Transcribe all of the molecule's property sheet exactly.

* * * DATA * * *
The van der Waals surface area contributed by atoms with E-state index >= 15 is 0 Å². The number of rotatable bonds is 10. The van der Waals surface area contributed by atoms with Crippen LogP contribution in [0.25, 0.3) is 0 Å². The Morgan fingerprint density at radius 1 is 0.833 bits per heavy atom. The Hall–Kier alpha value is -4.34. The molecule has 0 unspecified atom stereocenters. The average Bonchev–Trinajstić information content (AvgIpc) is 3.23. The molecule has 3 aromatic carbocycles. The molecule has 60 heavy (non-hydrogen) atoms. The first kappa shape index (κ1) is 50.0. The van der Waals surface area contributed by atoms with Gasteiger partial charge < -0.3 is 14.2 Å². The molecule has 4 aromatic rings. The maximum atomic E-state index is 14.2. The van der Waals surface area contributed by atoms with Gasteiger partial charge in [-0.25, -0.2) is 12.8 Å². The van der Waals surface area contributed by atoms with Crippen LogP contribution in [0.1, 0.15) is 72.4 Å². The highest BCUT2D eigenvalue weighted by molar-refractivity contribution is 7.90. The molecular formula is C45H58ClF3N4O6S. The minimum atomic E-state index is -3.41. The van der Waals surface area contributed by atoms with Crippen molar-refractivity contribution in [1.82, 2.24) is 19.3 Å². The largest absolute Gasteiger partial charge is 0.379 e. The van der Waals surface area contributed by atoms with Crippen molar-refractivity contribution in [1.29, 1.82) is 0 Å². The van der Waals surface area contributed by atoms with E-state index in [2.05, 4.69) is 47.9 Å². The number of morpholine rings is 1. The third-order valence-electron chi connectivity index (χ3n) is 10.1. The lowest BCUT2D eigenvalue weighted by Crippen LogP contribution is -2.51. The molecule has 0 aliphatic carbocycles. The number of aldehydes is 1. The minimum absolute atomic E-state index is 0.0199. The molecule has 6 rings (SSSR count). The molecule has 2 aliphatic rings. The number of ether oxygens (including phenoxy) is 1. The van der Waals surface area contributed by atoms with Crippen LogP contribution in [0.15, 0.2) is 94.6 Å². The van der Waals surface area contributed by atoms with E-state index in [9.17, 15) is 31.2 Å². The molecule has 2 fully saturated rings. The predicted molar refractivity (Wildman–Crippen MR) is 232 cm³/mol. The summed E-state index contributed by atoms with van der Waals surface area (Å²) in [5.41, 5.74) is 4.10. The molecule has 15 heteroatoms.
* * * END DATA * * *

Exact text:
The van der Waals surface area contributed by atoms with E-state index >= 15 is 0 Å². The number of rotatable bonds is 10. The van der Waals surface area contributed by atoms with Crippen LogP contribution in [0.25, 0.3) is 0 Å². The Morgan fingerprint density at radius 1 is 0.833 bits per heavy atom. The Hall–Kier alpha value is -4.34. The molecule has 0 unspecified atom stereocenters. The average Bonchev–Trinajstić information content (AvgIpc) is 3.23. The molecule has 3 aromatic carbocycles. The molecule has 60 heavy (non-hydrogen) atoms. The first kappa shape index (κ1) is 50.0. The van der Waals surface area contributed by atoms with Gasteiger partial charge < -0.3 is 14.2 Å². The molecule has 4 aromatic rings. The maximum atomic E-state index is 14.2. The van der Waals surface area contributed by atoms with Gasteiger partial charge in [-0.25, -0.2) is 12.8 Å². The van der Waals surface area contributed by atoms with Crippen LogP contribution in [0.1, 0.15) is 72.4 Å². The highest BCUT2D eigenvalue weighted by molar-refractivity contribution is 7.90. The molecular formula is C45H58ClF3N4O6S. The minimum atomic E-state index is -3.41. The van der Waals surface area contributed by atoms with Crippen molar-refractivity contribution in [1.82, 2.24) is 19.3 Å². The largest absolute Gasteiger partial charge is 0.379 e. The van der Waals surface area contributed by atoms with Crippen molar-refractivity contribution in [1.29, 1.82) is 0 Å². The van der Waals surface area contributed by atoms with E-state index in [2.05, 4.69) is 47.9 Å². The number of morpholine rings is 1. The third-order valence-electron chi connectivity index (χ3n) is 10.1. The lowest BCUT2D eigenvalue weighted by Crippen LogP contribution is -2.51. The molecule has 0 aliphatic carbocycles. The number of aldehydes is 1. The minimum absolute atomic E-state index is 0.0199. The molecule has 6 rings (SSSR count). The molecule has 2 aliphatic rings. The number of ether oxygens (including phenoxy) is 1. The van der Waals surface area contributed by atoms with Crippen LogP contribution in [0.15, 0.2) is 94.6 Å². The van der Waals surface area contributed by atoms with E-state index in [9.17, 15) is 31.2 Å². The molecule has 2 fully saturated rings. The predicted molar refractivity (Wildman–Crippen MR) is 232 cm³/mol. The summed E-state index contributed by atoms with van der Waals surface area (Å²) in [5.41, 5.74) is 4.10. The molecule has 15 heteroatoms.